So now we’re left with six players all within half a point of each other with three rounds to go. Any one of them could win at this point, especially since some risks will have to be taken. (Good thing the organisers specified what happens in the case of a tie!)

Round 9 update: Most of the drama ended after round 8, when Colm Daly won, but David Fitzsimons lost to Philip Short. In the last round Daly and Short agreed a quick draw, making Colm Daly Irish champion for the sixth time. (Why did Short agree the draw rather than pressing for a win that would have given him the title?) The tournament report has been updated, though only 8 games from the last three rounds are available so far.

This entry was posted in Irish championships, Tournaments. Bookmark the permalink.

11 Responses to Irish championship 2013

  1. Mark Dennehy says:

    36. d5 definitely doesn’t help, but you can clearly see from the graph of the stockfish analysis that the game itself was even until move 12, when it doesn’t think much of Ciaran’s O-O, but thinks even less of Colm’s response, where it reckons he drops the equivalent of an entire pawn by playing h3 instead of d5. And after that point, the game never came back to Colm’s advantage and he’s slowly but surely pushed out of contention by continuously solid play from Ciaran, until 36. d5 but while after that point he was the equivalent of a piece down, it wasn’t until move 40. Nc4 that realistic hopes die off, when he goes from about four pawns down to about nine pawns down. After that point, things are truly hopeless, and a few moves later with 44.Rf4 he actually maxes out the analysis scores on stockfish and it stays maxed out in Ciaran’s favour until the final resignation after move 46.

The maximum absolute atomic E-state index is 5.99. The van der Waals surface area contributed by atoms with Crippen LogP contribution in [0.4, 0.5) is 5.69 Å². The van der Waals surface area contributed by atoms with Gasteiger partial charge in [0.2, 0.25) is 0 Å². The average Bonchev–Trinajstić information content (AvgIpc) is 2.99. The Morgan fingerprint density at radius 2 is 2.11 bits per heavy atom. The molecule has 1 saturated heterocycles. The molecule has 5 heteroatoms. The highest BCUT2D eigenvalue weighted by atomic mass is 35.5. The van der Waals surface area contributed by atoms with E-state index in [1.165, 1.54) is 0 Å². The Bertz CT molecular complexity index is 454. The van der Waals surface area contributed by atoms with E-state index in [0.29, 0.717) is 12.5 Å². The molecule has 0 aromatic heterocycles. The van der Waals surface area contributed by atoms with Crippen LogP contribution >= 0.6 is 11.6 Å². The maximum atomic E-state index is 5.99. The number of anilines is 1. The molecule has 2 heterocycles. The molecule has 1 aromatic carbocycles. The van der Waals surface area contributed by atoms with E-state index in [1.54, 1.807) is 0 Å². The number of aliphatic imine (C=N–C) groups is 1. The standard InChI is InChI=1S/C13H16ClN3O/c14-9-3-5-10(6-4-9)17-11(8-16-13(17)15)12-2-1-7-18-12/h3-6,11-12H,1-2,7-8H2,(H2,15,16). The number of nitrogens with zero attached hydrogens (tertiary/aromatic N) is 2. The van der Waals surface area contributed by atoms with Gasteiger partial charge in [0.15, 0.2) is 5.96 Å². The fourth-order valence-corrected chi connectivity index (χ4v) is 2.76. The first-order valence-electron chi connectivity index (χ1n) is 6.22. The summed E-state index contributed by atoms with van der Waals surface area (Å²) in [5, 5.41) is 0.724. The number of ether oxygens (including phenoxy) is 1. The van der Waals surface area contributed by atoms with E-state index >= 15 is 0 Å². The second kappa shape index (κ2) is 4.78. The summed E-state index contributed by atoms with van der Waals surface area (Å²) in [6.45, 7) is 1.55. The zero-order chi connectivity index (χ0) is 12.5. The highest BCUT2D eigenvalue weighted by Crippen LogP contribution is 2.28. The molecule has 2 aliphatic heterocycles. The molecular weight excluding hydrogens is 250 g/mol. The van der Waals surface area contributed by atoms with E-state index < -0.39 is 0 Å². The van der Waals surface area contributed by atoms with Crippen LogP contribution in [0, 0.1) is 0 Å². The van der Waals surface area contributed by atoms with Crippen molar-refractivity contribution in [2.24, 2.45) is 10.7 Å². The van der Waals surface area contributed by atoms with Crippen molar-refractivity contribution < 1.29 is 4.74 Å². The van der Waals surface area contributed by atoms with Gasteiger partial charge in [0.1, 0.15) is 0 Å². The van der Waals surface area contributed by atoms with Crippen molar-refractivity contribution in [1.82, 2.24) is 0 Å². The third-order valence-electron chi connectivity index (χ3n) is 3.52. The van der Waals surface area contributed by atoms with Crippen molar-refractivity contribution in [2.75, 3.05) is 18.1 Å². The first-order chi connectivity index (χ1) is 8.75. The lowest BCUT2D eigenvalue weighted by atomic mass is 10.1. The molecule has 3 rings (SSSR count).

All of which is a lot more easily explained by just looking at the graph (pictures, words, thousand thereof, and so on):

    • Sean Coffey says: